Get Vegucated

Marisa Miller Wolfson

What kind of munchies do you set out for your guests when you invite them over to watch a Vegan movie like Vegucated? If you think it will turn them into vegans, put out some foie gras, meatballs, and mortadella – or maybe just a thick steak. It might be their last carnivore meal! Vegucated is now available as a DVD, so Super Chef took a look.

Vegucated is a guerrilla-style documentary – low budget, minimal crew, mostly handheld camera – in which the filmmaker, Marisa Miller Wolfson, follows three New York City volunteers who give up their diet and lifestyle to follow a vegan diet and lifestyle for six weeks. The point is to see if the vegan lessons they learn will stick, and to convince viewers to consider a vegan lifestyle.

VegucatedThe volunteers themselves are key to the story. Tesla is a Peruvian-American student whose father cooks plates of meaty Latin dishes. A single would-be actor, Brian, has a German mother who raised him on meaty dishes. Lastly, Ellen is a single mom of two young kids who doesn’t know how to cook. She is a stand up comic and, along with the other volunteers, end up adding some laughs to an otherwise serious documentary. Ellen’s two kids benefit most from the change in diet. Each of the volunteers has a mix of reasons for signing up including a desire to be healthier, loose weight, and feel better. None of them are initially very concerned with the ethical issue at the center of veganism – that it is wrong to eat and use animals.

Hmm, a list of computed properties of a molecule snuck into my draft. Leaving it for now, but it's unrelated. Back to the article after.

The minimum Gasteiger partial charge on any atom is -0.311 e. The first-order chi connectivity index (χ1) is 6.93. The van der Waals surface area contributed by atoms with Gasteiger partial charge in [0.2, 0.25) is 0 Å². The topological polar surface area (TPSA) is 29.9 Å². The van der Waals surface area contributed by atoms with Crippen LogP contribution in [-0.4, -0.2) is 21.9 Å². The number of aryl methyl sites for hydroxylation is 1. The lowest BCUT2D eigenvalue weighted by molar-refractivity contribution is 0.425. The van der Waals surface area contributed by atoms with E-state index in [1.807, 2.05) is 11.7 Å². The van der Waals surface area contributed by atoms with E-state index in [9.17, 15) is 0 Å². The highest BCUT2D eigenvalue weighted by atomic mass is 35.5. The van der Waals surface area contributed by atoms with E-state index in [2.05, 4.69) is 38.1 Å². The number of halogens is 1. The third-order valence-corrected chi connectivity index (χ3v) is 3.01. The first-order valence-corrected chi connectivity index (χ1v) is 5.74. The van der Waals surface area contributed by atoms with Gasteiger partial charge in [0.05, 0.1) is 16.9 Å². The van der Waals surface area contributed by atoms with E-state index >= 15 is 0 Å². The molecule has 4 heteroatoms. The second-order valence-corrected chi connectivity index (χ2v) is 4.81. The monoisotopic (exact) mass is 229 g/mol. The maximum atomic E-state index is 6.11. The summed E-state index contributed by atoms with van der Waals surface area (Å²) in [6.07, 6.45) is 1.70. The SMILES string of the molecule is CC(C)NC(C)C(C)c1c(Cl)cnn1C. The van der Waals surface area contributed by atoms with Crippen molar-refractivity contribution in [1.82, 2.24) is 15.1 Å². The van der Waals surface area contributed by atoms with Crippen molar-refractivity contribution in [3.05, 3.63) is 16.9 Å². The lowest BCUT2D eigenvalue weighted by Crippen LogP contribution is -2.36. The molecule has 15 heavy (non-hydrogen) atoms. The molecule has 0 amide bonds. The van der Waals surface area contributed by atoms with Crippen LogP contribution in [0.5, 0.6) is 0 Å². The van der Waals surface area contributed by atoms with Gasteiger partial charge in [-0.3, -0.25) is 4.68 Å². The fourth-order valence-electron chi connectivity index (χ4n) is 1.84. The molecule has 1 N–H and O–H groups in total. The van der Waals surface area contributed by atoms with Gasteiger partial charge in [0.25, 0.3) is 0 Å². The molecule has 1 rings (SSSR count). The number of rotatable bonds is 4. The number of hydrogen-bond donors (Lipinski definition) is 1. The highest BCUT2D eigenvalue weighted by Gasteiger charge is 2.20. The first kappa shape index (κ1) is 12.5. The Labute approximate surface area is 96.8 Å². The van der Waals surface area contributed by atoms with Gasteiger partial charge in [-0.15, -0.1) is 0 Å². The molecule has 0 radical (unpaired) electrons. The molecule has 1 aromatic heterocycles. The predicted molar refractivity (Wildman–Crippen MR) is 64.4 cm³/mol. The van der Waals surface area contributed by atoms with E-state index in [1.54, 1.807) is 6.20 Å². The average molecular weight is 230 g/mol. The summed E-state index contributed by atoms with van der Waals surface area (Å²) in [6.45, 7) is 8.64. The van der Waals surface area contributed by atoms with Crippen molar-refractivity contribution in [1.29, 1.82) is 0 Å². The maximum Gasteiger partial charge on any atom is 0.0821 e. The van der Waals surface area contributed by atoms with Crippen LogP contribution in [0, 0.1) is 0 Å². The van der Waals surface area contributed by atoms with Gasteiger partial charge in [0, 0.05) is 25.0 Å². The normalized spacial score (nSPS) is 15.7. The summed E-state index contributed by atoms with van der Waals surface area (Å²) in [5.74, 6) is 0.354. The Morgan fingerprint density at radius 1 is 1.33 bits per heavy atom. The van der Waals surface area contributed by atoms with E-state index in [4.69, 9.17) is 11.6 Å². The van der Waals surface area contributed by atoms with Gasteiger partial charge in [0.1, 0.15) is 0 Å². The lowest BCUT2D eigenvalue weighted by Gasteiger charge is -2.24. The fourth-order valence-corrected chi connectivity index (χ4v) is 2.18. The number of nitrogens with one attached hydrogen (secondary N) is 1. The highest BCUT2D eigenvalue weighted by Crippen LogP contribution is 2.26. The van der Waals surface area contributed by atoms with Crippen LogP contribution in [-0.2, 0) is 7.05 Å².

They start by learning about food – tofu replacements of meat products, conventional foods, like Oreos, that are vegan, and non-dairy butter. They visit a doctor, a gym, a clothing store without animal products, and learn the risks of eating meat. Then they are shown films like Food, Inc and visit commercial farms and an independent small farm to see for themselves just how badly animals and birds are treated. What they don’t see are well-run small farms that do treat their animals well.

Each of the volunteers faces difficult choices as well as relatives and friends who try to make them eat animal products. It is the Latina who faces the most difficult decision, since shared food is the basis of her relationship with her family. It is sad to watch her negotiate some balance – when very little is offered on the vegan side. This is an all-or-nothing lifestyle – or is it?

Vegucated raises some very interesting issues about food and lifestyle choices. If you are thinking of becoming a vegetarian or vegan, it will nudge you, or help you understand others who have decided to take that path.

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